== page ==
15. I can easily see there to be a push on realistically addressing this problem – in some ways punitively (for example, companies no longer hiring, or insurance companies no longer covering) those who are determined to be obese or otherwise unhealthy; in others in a supportive way (financial incentives, programs, and treatment plans) to help them get healthy and make healthy choices in their lifestyles. Once again, there are, and will be, incredible opportunities for entrepreneurs and a new generation of healthcare professionals specifically hired to work with those wanting and encouraged to improve their overall health and emotional and well-being. As with other areas involving our nation’s public health, it will require investment and involvement at all levels of government (and I’ll admit there will need to be careful treading here, most especially when it comes to constitutional rights, civil liberties, and patient confidentiality), but it is inevitable that the country’s public health community will be looking at ways to mitigate the impact of future epidemics, pandemics, and the costs of health care in general. You and I might not like it, but it’s bound to come. If we don’t it would be equivalent to malpractice.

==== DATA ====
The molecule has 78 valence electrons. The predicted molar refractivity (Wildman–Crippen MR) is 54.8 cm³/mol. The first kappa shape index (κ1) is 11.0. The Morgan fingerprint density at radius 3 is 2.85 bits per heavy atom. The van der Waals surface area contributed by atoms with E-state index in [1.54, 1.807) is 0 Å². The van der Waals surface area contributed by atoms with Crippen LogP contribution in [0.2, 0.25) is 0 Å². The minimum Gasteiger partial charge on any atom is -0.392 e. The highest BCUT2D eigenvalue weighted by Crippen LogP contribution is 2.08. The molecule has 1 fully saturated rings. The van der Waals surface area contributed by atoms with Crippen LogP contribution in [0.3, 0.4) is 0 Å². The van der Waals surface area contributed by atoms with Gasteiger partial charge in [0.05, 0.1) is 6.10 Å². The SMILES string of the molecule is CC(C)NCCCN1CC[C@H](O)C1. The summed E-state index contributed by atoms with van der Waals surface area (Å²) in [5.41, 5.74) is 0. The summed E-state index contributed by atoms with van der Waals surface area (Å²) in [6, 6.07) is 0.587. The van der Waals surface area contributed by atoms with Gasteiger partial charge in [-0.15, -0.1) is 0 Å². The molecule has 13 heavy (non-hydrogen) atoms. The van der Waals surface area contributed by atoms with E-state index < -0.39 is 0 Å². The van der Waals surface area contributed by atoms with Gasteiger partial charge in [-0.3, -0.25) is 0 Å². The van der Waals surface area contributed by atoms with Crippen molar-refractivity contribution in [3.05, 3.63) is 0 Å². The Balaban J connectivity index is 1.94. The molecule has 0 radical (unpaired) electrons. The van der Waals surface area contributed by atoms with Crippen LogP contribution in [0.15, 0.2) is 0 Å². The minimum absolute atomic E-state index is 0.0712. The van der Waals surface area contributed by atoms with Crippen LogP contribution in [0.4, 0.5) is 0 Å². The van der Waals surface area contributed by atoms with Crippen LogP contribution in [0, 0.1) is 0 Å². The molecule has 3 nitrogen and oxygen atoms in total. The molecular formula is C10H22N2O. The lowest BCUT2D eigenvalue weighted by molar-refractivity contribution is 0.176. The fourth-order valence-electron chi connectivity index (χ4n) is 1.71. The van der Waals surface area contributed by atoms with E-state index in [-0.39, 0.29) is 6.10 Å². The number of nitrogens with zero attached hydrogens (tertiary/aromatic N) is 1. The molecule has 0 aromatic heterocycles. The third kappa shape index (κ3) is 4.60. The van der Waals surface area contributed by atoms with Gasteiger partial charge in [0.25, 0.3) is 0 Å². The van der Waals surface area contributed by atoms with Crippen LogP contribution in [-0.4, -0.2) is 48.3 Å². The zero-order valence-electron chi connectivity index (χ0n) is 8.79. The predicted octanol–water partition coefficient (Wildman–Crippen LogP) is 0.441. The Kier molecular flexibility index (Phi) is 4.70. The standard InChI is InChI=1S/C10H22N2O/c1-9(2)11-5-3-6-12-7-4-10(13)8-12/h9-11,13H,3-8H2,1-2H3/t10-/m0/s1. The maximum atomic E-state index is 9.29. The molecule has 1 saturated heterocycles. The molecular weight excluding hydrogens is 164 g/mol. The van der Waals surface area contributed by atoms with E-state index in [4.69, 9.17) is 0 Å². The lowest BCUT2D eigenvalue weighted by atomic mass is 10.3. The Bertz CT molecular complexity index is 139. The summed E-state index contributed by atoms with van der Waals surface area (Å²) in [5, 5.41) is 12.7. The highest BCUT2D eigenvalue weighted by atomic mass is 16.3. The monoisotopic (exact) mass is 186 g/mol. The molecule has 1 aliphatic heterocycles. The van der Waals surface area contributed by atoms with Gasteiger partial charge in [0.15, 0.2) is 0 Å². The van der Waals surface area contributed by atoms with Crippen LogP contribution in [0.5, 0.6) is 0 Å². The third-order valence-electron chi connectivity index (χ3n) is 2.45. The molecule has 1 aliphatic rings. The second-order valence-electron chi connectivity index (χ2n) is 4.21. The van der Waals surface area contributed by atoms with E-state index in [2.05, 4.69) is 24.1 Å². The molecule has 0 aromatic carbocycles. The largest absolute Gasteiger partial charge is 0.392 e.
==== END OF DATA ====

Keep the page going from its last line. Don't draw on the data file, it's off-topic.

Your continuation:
All I am trying to say here is that, if we are going to be honest with each other, this country is going to be forever changed by what has occurred here. We can use it as a positive or as a negative force for change going forward. There will be a myriad of opportunities for change in the way we do things that will open up vast opportunities for folks displaced because of the Coronavirus contagion if we allow ourselves to discard the idea of “business as usual” forever. Taken together with actions that will ensure China is never allowed to be put in the position to harm us economically (or militarily) in the future, we can look at this (hopefully) brief interruption in our lives and our economy as a unique opportunity for positive force in this country’s future going forward. If we do not, all those lives that have been lost during this crisis will have been given in vain.

Filed in: Politics & World Events by The Great White Shank at 01:32 | Comments Off on What Comes Next? (Part 2 of 2)